Congressman Ted Poe (TX-02)

As we enter my favorite stretch of Texas history, I often talk about the legends of Travis, Houston and other familiar names from the battles for independence.  However, there were others that are less talked about that played pivotal roles in our fight for freedom, particularly one group that had a passion for independence that had been brewing long before the chants “Remember the Alamo” became our battle cry – the Tejanos. 

The Tejanos’ place in Texas history took root in the 1700s when the land was under Spanish rule.  As frontier people, they were mainly ranchers and farmers and developed a culture that was unique to them. (Even then, Texas was a country all its own.) Settling northeastern Mexico, the area of modern day San Antonio, many of their customs reflected that of traditional Mexican heritage, but with an independent Texas twist.

For the next 100 years, the Tejanos prospered and furthered their distinction from the Spanish crown and from other parts of Mexico. An earlier failed attempt by the Tejanos against Spanish rule gained new hope when Mexico won independence from Spain in 1831.  However, Mexican dictator General Santa Anna proved to be a new force to be reckoned with. 

By this time Texas had seen a significant influx of settlers from the United States, and like the Tejanos, had a culture unique as the land they occupied. As Texas’ distinction from Mexico grew, so did the desire for local rule and sovereignty. 

The passion for independence spread throughout Texas and on March 2, 1836, 54 delegates signed the Texas Declaration of Independence and the fight for freedom began.  Among the signers were Tejano patriots: José Antonio Navarro, José Francisco Ruiz and Lorenzo de Zavala. (Navarro later became the first Vice President of the Republic of Texas.)

During the days leading up to the Washington on the Brazos convention, a gathering of another kind was taking place in an old beat up mission in San Antonio. Juan Seguín, and his company of Tejanos, rode into the Alamo and readied for battle alongside William Barrett Travis, Jim Bowie, Davy Crockett and 187 freedom fighters.  This rag-tag group of relentless patriots, made up of men from nearly every state in the Union and 13 foreign countries, including Mexico, held off an entire army of a several thousand for 13 days.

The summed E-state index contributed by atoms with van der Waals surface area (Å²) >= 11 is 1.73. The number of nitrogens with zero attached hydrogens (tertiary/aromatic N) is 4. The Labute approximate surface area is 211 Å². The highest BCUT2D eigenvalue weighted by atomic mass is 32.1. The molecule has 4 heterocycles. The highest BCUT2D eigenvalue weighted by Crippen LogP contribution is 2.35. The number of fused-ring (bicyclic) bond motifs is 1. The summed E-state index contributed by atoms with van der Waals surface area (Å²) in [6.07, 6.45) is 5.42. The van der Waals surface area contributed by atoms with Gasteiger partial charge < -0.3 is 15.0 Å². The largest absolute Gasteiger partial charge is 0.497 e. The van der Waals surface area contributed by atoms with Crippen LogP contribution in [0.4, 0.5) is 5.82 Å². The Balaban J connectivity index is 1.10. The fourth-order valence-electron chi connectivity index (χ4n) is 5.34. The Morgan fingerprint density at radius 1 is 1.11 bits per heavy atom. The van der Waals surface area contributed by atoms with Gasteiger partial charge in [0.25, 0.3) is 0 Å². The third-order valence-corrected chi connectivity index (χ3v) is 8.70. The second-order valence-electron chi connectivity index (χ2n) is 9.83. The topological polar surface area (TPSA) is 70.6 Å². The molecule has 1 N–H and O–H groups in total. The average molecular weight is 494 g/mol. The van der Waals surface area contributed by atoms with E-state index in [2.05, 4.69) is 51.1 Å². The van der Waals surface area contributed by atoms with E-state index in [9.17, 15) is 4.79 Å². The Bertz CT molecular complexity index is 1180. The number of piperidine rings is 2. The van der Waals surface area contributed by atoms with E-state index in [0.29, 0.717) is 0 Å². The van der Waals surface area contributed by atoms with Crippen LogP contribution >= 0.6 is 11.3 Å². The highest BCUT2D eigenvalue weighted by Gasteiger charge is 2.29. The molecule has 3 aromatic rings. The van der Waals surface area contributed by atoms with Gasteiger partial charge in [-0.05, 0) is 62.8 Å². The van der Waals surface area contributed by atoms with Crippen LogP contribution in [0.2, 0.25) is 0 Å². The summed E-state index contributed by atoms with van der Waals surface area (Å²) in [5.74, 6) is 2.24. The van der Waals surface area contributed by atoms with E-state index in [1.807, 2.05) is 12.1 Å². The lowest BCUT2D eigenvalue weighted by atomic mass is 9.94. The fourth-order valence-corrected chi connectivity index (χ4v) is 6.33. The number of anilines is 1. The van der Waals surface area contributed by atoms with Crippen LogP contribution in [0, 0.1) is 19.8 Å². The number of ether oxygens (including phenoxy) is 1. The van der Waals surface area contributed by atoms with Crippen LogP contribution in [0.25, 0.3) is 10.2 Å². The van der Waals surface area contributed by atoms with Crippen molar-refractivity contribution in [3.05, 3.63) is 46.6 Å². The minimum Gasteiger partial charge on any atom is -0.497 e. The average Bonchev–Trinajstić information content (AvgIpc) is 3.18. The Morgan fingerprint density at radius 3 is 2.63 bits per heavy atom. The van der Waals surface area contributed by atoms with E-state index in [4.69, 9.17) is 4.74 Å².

Defeat was not an option.  Retreat was never on the table.  Victory or death.

During the siege, Travis sent out his famous call for reinforcements.  Juan Seguín was the last messenger to leave, riding though enemy lines carrying the final message from the beleaguered mission.  Unfortunately, the call for help was not answered in time.  Travis and 187 volunteers sacrificed their lives on the altar of freedom after thirteen glorious days at the Alamo.

Regrouping in Gonzales, Seguín and his company of Tejanos joined General Sam Houston in the final battle for independence along the marshy banks of the San Jacinto River. This was the only Tejano unit at San Jacinto.  As not to confuse the Tejanos with Santa Anna’s army, General Sam had Seguín put a playing card in the head band of each Tejano so they could easily be recognized. 

In an impromptu siege on the sleeping enemy, General Sam and his boys routed the Mexican Army yelling, “Remember the Alamo!” “Remember Goliad!” Most of the enemy were killed or wounded. The rest were captured or disappeared, the victory was stunning.

Texas became a free, independent nation that day and claimed what is now Texas, and parts of New Mexico, Oklahoma, Kansas, Colorado and Wyoming.  In June of 1836, Juan Seguín accepted the official Mexican surrender of San Antonio and later saw that that the remains of those that perished at the Alamo received an honorable burial.

Among those that fought and died for Texas, were Seguín’s fellow Tejanos, mostly native Texans: Juan Abamillo, volunteered to serve under Seguín; Juan Antonio Badillo arrived with Seguin at the battle of the Alamo, but stayed behind to fight when Seguin went for reinforcements; Carlos Espalier, a 17 year old protégé of Jim Bowie.

Antonio Fuentes, was recruited by Seguín, took part in the siege of Béxar, and later had a falling out with Seguín and Travis, but stayed and fell at the Alamo; Damacio Jiménez, served under Seguín and Travis in Anahuac; José Toribio Losoya, a Mexican army deserter, enlisted as a rifleman in Seguín's company; Andrés Nava, took part in the siege of Béxar and later died while defending the Alamo.  

José María Esparza, also known as Gregorio Esparza, manned a cannon during the siege and had his family with him in the Alamo.  He was given a chance to leave, but chose to stay, fight and die for Texas.  His wife and children were spared.

A plaque on the Alamo wall states: “The Alamo: The Thermopylae of Texas.” The Alamo is a tribute to all those that are defiant against any form of tyranny. It is important for us to recognize all those that sacrificed for freedom, yesterday, today and tomorrow.  Remember who we are and what we stand for – remember the Alamo.

And that’s just the way it is.